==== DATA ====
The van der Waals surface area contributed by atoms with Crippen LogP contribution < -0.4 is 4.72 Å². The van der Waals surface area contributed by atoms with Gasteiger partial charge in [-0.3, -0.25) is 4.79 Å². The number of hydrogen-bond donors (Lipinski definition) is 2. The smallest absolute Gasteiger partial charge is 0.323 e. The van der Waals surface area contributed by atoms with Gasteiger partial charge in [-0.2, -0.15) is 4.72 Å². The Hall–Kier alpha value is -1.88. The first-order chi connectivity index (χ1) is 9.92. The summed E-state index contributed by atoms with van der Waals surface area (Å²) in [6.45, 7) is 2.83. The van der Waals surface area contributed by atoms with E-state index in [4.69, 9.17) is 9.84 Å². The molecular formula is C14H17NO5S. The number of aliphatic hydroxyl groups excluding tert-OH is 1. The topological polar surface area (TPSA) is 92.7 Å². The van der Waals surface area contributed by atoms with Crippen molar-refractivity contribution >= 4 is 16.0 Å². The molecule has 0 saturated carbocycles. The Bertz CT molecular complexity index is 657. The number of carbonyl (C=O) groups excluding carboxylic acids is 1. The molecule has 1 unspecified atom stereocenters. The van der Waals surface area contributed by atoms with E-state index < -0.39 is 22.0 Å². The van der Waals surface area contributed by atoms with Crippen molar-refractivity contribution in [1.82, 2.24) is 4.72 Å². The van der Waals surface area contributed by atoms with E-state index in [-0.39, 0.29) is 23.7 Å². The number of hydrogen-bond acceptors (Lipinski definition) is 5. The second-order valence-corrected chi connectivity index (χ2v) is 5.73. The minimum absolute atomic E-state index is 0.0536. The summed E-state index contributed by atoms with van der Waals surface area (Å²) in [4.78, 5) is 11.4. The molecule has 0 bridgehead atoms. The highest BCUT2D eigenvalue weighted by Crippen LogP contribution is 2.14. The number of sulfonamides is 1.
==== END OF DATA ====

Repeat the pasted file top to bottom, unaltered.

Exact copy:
The van der Waals surface area contributed by atoms with Crippen LogP contribution < -0.4 is 4.72 Å². The van der Waals surface area contributed by atoms with Gasteiger partial charge in [-0.3, -0.25) is 4.79 Å². The number of hydrogen-bond donors (Lipinski definition) is 2. The smallest absolute Gasteiger partial charge is 0.323 e. The van der Waals surface area contributed by atoms with Gasteiger partial charge in [-0.2, -0.15) is 4.72 Å². The Hall–Kier alpha value is -1.88. The first-order chi connectivity index (χ1) is 9.92. The summed E-state index contributed by atoms with van der Waals surface area (Å²) in [6.45, 7) is 2.83. The van der Waals surface area contributed by atoms with E-state index in [4.69, 9.17) is 9.84 Å². The molecular formula is C14H17NO5S. The number of aliphatic hydroxyl groups excluding tert-OH is 1. The topological polar surface area (TPSA) is 92.7 Å². The van der Waals surface area contributed by atoms with Crippen molar-refractivity contribution >= 4 is 16.0 Å². The molecule has 0 saturated carbocycles. The Bertz CT molecular complexity index is 657. The number of carbonyl (C=O) groups excluding carboxylic acids is 1. The molecule has 1 unspecified atom stereocenters. The van der Waals surface area contributed by atoms with E-state index < -0.39 is 22.0 Å². The van der Waals surface area contributed by atoms with Crippen molar-refractivity contribution in [1.82, 2.24) is 4.72 Å². The van der Waals surface area contributed by atoms with E-state index in [-0.39, 0.29) is 23.7 Å². The number of hydrogen-bond acceptors (Lipinski definition) is 5. The second-order valence-corrected chi connectivity index (χ2v) is 5.73. The minimum absolute atomic E-state index is 0.0536. The summed E-state index contributed by atoms with van der Waals surface area (Å²) in [4.78, 5) is 11.4. The molecule has 0 bridgehead atoms. The highest BCUT2D eigenvalue weighted by Crippen LogP contribution is 2.14. The number of sulfonamides is 1.